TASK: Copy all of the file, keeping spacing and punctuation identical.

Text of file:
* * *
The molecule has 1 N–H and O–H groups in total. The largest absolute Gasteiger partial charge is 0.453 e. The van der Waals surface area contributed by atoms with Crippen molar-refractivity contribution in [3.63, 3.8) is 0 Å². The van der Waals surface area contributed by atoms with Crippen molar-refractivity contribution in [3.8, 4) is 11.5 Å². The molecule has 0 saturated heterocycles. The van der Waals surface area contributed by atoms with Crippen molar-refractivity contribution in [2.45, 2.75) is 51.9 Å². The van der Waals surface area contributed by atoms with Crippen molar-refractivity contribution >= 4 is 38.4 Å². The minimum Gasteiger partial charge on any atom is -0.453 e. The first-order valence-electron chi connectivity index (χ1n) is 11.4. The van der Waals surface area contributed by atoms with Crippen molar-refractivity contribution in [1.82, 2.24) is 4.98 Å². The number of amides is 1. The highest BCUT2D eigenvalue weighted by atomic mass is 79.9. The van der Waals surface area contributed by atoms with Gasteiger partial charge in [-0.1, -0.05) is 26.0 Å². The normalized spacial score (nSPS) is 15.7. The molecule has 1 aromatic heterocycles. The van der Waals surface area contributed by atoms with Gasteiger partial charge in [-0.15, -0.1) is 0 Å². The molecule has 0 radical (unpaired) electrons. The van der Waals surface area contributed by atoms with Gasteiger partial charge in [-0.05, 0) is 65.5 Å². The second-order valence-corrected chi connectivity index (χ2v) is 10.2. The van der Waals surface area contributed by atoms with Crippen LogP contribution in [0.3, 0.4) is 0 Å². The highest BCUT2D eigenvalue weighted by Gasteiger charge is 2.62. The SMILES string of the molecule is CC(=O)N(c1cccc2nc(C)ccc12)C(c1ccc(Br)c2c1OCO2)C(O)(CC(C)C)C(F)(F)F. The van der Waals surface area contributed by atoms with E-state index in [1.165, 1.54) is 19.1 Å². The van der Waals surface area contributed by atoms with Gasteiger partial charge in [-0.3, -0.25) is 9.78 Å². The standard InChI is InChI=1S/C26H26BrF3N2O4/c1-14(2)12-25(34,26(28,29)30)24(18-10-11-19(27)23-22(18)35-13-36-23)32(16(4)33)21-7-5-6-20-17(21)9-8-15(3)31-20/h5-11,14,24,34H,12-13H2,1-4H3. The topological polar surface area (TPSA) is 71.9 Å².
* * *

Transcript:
The molecule has 1 N–H and O–H groups in total. The largest absolute Gasteiger partial charge is 0.453 e. The van der Waals surface area contributed by atoms with Crippen molar-refractivity contribution in [3.63, 3.8) is 0 Å². The van der Waals surface area contributed by atoms with Crippen molar-refractivity contribution in [3.8, 4) is 11.5 Å². The molecule has 0 saturated heterocycles. The van der Waals surface area contributed by atoms with Crippen molar-refractivity contribution in [2.45, 2.75) is 51.9 Å². The van der Waals surface area contributed by atoms with Crippen molar-refractivity contribution >= 4 is 38.4 Å². The minimum Gasteiger partial charge on any atom is -0.453 e. The first-order valence-electron chi connectivity index (χ1n) is 11.4. The van der Waals surface area contributed by atoms with Crippen molar-refractivity contribution in [1.82, 2.24) is 4.98 Å². The number of amides is 1. The highest BCUT2D eigenvalue weighted by atomic mass is 79.9. The van der Waals surface area contributed by atoms with Gasteiger partial charge in [-0.1, -0.05) is 26.0 Å². The normalized spacial score (nSPS) is 15.7. The molecule has 1 aromatic heterocycles. The van der Waals surface area contributed by atoms with Gasteiger partial charge in [-0.15, -0.1) is 0 Å². The molecule has 0 radical (unpaired) electrons. The van der Waals surface area contributed by atoms with Gasteiger partial charge in [-0.05, 0) is 65.5 Å². The second-order valence-corrected chi connectivity index (χ2v) is 10.2. The van der Waals surface area contributed by atoms with Crippen LogP contribution in [0.3, 0.4) is 0 Å². The highest BCUT2D eigenvalue weighted by Gasteiger charge is 2.62. The SMILES string of the molecule is CC(=O)N(c1cccc2nc(C)ccc12)C(c1ccc(Br)c2c1OCO2)C(O)(CC(C)C)C(F)(F)F. The van der Waals surface area contributed by atoms with E-state index in [1.165, 1.54) is 19.1 Å². The van der Waals surface area contributed by atoms with Gasteiger partial charge in [-0.3, -0.25) is 9.78 Å². The standard InChI is InChI=1S/C26H26BrF3N2O4/c1-14(2)12-25(34,26(28,29)30)24(18-10-11-19(27)23-22(18)35-13-36-23)32(16(4)33)21-7-5-6-20-17(21)9-8-15(3)31-20/h5-11,14,24,34H,12-13H2,1-4H3. The topological polar surface area (TPSA) is 71.9 Å².